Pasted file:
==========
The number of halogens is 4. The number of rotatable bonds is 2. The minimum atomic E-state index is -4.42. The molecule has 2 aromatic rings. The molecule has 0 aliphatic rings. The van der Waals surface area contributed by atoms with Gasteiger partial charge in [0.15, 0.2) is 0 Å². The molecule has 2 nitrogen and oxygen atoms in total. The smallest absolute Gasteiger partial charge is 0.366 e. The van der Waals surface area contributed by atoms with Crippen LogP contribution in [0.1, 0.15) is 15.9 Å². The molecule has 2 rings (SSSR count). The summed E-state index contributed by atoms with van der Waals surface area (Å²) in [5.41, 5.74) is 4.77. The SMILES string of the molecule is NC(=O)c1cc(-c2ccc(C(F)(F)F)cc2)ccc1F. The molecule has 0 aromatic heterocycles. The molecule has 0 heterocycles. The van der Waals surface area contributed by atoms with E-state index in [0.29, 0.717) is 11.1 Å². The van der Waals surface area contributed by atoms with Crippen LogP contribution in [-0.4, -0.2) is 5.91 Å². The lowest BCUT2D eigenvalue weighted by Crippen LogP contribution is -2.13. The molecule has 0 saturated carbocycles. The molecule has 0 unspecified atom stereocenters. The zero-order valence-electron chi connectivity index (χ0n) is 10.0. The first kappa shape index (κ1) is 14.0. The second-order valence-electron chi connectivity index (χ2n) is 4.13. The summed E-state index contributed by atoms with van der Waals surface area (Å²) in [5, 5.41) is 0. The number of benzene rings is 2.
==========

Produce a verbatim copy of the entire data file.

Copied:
The number of halogens is 4. The number of rotatable bonds is 2. The minimum atomic E-state index is -4.42. The molecule has 2 aromatic rings. The molecule has 0 aliphatic rings. The van der Waals surface area contributed by atoms with Gasteiger partial charge in [0.15, 0.2) is 0 Å². The molecule has 2 nitrogen and oxygen atoms in total. The smallest absolute Gasteiger partial charge is 0.366 e. The van der Waals surface area contributed by atoms with Crippen LogP contribution in [0.1, 0.15) is 15.9 Å². The molecule has 2 rings (SSSR count). The summed E-state index contributed by atoms with van der Waals surface area (Å²) in [5.41, 5.74) is 4.77. The SMILES string of the molecule is NC(=O)c1cc(-c2ccc(C(F)(F)F)cc2)ccc1F. The molecule has 0 aromatic heterocycles. The molecule has 0 heterocycles. The van der Waals surface area contributed by atoms with E-state index in [0.29, 0.717) is 11.1 Å². The van der Waals surface area contributed by atoms with Crippen LogP contribution in [-0.4, -0.2) is 5.91 Å². The lowest BCUT2D eigenvalue weighted by Crippen LogP contribution is -2.13. The molecule has 0 saturated carbocycles. The molecule has 0 unspecified atom stereocenters. The zero-order valence-electron chi connectivity index (χ0n) is 10.0. The first kappa shape index (κ1) is 14.0. The second-order valence-electron chi connectivity index (χ2n) is 4.13. The summed E-state index contributed by atoms with van der Waals surface area (Å²) in [5, 5.41) is 0. The number of benzene rings is 2.